|Named By:||W. K. Gregory & G. G. Simpson in 1926|
|Time Period:||Late Cretaceous|
|Location:||Mongolia - Mongolia - Djadokhta Formation|
|Size:||About 20 centimetres long|
|Classification:||| Chordata | Mammalia | Eutheria | Anagalida | Zalambdalestidae ||
Zalambdalestes (meaning much-like-lambda robber) was a eutherian mammal, most likely not a placental due to the presence of an epipubic bone, living during the Upper Cretaceous in Mongolia.
Zalambdalestes was a hopping animal with a long snout, long teeth, a small brain and large eyes. It was about 20 centimetres (7.9 in) long, with a head only 5 centimetres (2 in) long. It had strong front paws and even stronger rear ones, sharing speciations to saltation similar to those of modern rabbits. However its claws were not opposable, so it is unlikely to have climbed trees.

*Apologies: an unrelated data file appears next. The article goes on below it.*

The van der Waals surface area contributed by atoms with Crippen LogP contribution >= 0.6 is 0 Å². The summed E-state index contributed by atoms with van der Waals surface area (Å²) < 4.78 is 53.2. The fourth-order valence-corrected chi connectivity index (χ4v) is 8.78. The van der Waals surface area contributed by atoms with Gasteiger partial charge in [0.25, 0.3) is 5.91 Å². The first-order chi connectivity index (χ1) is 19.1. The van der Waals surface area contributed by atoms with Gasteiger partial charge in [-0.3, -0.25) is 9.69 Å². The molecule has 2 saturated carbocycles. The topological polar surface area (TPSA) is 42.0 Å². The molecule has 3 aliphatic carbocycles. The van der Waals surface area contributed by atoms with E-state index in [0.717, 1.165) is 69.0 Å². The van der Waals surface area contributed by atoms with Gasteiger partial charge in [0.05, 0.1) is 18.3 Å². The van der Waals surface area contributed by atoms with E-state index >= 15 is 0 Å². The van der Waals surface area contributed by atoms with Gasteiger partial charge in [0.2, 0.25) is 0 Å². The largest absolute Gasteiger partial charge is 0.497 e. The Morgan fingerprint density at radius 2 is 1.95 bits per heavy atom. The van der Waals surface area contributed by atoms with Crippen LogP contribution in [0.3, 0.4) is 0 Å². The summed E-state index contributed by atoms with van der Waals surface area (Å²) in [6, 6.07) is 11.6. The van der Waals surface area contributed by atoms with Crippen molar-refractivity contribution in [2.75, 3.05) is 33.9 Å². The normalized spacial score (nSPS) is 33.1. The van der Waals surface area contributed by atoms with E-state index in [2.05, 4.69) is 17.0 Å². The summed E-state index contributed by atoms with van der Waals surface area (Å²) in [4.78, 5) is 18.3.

Its diet was probably composed mainly of insects that it hunted in the forest undergrowth using its sharp, interlocking teeth. Unlike modern placental mammals, Zalambdalestes had an epipubic bone, meaning it was probably restricted reproductively in the same way as modern monotremes and marsupials.